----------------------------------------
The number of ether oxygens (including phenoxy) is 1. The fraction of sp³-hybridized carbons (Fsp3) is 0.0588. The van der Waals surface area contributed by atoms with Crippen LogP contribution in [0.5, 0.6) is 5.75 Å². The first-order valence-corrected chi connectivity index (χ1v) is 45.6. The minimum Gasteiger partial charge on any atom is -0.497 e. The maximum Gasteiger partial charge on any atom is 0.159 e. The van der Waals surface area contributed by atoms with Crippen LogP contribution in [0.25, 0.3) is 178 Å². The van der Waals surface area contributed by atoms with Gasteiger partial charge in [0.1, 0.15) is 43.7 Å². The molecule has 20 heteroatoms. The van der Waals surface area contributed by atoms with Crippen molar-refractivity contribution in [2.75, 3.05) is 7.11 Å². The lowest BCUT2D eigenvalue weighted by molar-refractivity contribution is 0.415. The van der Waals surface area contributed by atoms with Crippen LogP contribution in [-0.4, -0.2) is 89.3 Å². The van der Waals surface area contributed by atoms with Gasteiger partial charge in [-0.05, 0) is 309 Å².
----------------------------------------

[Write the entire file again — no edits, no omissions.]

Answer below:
The number of ether oxygens (including phenoxy) is 1. The fraction of sp³-hybridized carbons (Fsp3) is 0.0588. The van der Waals surface area contributed by atoms with Crippen LogP contribution in [0.5, 0.6) is 5.75 Å². The first-order valence-corrected chi connectivity index (χ1v) is 45.6. The minimum Gasteiger partial charge on any atom is -0.497 e. The maximum Gasteiger partial charge on any atom is 0.159 e. The van der Waals surface area contributed by atoms with Crippen LogP contribution in [0.25, 0.3) is 178 Å². The van der Waals surface area contributed by atoms with Gasteiger partial charge in [0.1, 0.15) is 43.7 Å². The molecule has 20 heteroatoms. The van der Waals surface area contributed by atoms with Crippen molar-refractivity contribution in [2.75, 3.05) is 7.11 Å². The lowest BCUT2D eigenvalue weighted by molar-refractivity contribution is 0.415. The van der Waals surface area contributed by atoms with Crippen LogP contribution in [-0.4, -0.2) is 89.3 Å². The van der Waals surface area contributed by atoms with Gasteiger partial charge in [-0.05, 0) is 309 Å².